Ali al-Jifri

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Sheikh Habib
Ali Al-Jifri
Native name الحبيب علي زين العابدين الجفري
Born (1971-04-16) April 16, 1971 (age 45)[1]
Jeddah, Saudi Arabia
Residence Abu Dhabi, United Arab Emirates
Occupation Islamic scholar, academic, author
Organization Tabah Foundation
Title Shaykh, Habib

Habib Ali Zain al-Abidin al-Jifri (Arabic: الحبيب علي زين العابدين الجفري‎‎; born April 16, 1971[1]) is a Sufi[2] Islamic scholar and spiritual educator located in the United Arab Emirates. He is the founder of Tabah Foundation,[3][4] a research institute based in Abu Dhabi, UAE.[5]

Early life[edit]

Habib Ali Zain al-Abidin al-Jifri was born in the city of Jeddah, Saudi Arabia, on 16 April 1971[6] (20th Safar 1391 AH) to parents who hail from the Hadhramaut valley in Yemen. His ancestral roots return to the city of Tarim. Al-Jifri is a direct descendant of the Islamic prophet, Muhammad, through his grandson Hussein.[7]

Education and training[edit]

Al-Jifri began his pursuit of knowledge in his early childhood. His first teacher was his mother's great aunt, Safiyya b. Hasan al-Jifri, a scholar of the Islamic sciences and spiritual educator. At the age of nine he was introduced to Habib Abdul-Qadir al-Saqqaf. Al-Jifri went on to spend over ten years in his company and studied many renowned works, including various hadith collections and the Ihya of Imam al-Ghazali (Revival of the Religious sciences).[8][better source needed] Having studied with Habib Abdul-Qadir, Al-Jifri spent a further ten years in the company of Habib Umar bin Hafiz, starting with him in the Northern Yemeni city of Bayda where he spent time at the school of the erudite scholar Habib Muhammad al-Haddar. Al-Jifri returned to the ancient city of Tarim with Habib Umar in the mid-90s and assisted him in the establishment of the Dar al-Mustafa seminary for Islamic Studies.[citation needed]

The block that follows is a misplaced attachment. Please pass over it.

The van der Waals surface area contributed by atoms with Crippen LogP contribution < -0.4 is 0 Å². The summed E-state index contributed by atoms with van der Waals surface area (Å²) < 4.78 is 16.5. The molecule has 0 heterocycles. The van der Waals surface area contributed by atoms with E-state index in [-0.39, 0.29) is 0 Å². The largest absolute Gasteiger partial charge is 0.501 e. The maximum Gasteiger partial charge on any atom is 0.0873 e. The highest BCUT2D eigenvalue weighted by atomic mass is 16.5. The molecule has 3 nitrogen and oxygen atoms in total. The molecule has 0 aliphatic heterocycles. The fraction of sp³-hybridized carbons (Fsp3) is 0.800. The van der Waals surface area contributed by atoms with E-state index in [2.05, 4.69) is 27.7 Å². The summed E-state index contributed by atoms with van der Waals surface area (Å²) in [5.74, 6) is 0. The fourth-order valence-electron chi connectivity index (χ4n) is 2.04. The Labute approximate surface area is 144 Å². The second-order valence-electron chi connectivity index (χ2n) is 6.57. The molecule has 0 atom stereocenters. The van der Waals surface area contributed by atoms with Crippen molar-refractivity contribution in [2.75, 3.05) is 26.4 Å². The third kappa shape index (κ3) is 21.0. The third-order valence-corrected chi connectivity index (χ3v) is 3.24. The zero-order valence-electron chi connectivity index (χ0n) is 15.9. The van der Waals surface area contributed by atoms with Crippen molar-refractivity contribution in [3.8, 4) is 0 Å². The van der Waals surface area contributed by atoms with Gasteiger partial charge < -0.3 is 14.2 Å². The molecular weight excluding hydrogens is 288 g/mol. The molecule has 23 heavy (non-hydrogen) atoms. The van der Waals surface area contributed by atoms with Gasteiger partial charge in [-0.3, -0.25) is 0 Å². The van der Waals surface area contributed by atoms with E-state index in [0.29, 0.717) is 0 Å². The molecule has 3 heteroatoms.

Awards and recognition[edit]

In 2009, Al-Jifri was listed 37th in the world’s 500 most influential Muslims by Georgetown University’s The Prince Al-Waleed Bin Talaal Center for Muslim-Christian Understanding and Royal Islamic Strategic Studies Centre of Jordan.[9]

He was a recipient of the Eugen Biser award in 2008 for his contribution to the document A Common Word Between Us and You.[10]

See also[edit]


  1. ^ a b Pierret, Thomas. Religion and State in Syria: The Sunni Ulama from Coup to Revolution. p. 127. ISBN 1107026415. 
  2. ^ Aquila Style: "Scholar spotlight: Habib Ali al-Jifri, a Sufi kind of love" - By Omar Shahid 21st August 2014
  3. ^ Gerhard Böwering, Patricia Crone, Mahan Mirza, The Princeton Encyclopedia of Islamic Political Thought, p 600. ISBN 0691134847
  4. ^
  5. ^ Philip Lewis, Young, British and Muslim (Continuum 2007), p 76.
  6. ^ Thomas Pierret, Religion and State in Syria: The Sunni Ulama from Coup to Revolution, p 127. ISBN 1107026415
  7. ^ Yvonne Y Haddad, Educating the Muslims of America, p. 151. ISBN 0199705127
  8. ^
  9. ^
  10. ^ Joseph Nnabugwu, Analyzing A Common Word Between Us Muslims and You Christians: A Critical Discourse Analysis, p 101. ISBN 1462853072

External links[edit]